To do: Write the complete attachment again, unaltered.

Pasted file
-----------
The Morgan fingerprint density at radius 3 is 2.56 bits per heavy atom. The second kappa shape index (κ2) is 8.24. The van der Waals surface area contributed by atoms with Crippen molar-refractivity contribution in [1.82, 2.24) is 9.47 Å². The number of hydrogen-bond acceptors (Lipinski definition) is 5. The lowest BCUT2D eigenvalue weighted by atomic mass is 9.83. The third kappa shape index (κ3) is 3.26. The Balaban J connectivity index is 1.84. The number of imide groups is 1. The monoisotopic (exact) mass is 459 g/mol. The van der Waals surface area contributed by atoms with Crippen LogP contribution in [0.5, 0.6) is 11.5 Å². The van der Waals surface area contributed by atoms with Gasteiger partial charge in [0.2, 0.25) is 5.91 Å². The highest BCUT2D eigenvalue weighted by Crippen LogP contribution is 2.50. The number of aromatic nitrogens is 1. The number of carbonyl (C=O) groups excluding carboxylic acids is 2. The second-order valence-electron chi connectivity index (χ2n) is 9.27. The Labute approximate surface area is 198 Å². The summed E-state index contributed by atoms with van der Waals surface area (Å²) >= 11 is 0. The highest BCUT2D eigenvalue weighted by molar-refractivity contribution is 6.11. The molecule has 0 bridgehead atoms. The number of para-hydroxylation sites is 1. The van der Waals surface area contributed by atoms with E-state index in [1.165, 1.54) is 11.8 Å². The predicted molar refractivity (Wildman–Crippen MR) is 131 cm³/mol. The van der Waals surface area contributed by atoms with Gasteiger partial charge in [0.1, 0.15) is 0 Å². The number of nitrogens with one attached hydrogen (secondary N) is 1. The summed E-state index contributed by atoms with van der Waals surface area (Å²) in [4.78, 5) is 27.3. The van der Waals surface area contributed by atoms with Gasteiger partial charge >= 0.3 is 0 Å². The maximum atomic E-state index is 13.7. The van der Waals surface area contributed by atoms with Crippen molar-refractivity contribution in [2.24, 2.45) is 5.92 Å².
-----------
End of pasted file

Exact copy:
The Morgan fingerprint density at radius 3 is 2.56 bits per heavy atom. The second kappa shape index (κ2) is 8.24. The van der Waals surface area contributed by atoms with Crippen molar-refractivity contribution in [1.82, 2.24) is 9.47 Å². The number of hydrogen-bond acceptors (Lipinski definition) is 5. The lowest BCUT2D eigenvalue weighted by atomic mass is 9.83. The third kappa shape index (κ3) is 3.26. The Balaban J connectivity index is 1.84. The number of imide groups is 1. The monoisotopic (exact) mass is 459 g/mol. The van der Waals surface area contributed by atoms with Crippen LogP contribution in [0.5, 0.6) is 11.5 Å². The van der Waals surface area contributed by atoms with Gasteiger partial charge in [0.2, 0.25) is 5.91 Å². The highest BCUT2D eigenvalue weighted by Crippen LogP contribution is 2.50. The number of aromatic nitrogens is 1. The number of carbonyl (C=O) groups excluding carboxylic acids is 2. The second-order valence-electron chi connectivity index (χ2n) is 9.27. The Labute approximate surface area is 198 Å². The summed E-state index contributed by atoms with van der Waals surface area (Å²) >= 11 is 0. The highest BCUT2D eigenvalue weighted by molar-refractivity contribution is 6.11. The molecule has 0 bridgehead atoms. The number of para-hydroxylation sites is 1. The van der Waals surface area contributed by atoms with E-state index in [1.165, 1.54) is 11.8 Å². The predicted molar refractivity (Wildman–Crippen MR) is 131 cm³/mol. The van der Waals surface area contributed by atoms with Gasteiger partial charge in [0.1, 0.15) is 0 Å². The number of nitrogens with one attached hydrogen (secondary N) is 1. The summed E-state index contributed by atoms with van der Waals surface area (Å²) in [4.78, 5) is 27.3. The van der Waals surface area contributed by atoms with Gasteiger partial charge >= 0.3 is 0 Å². The maximum atomic E-state index is 13.7. The van der Waals surface area contributed by atoms with Crippen molar-refractivity contribution in [2.24, 2.45) is 5.92 Å².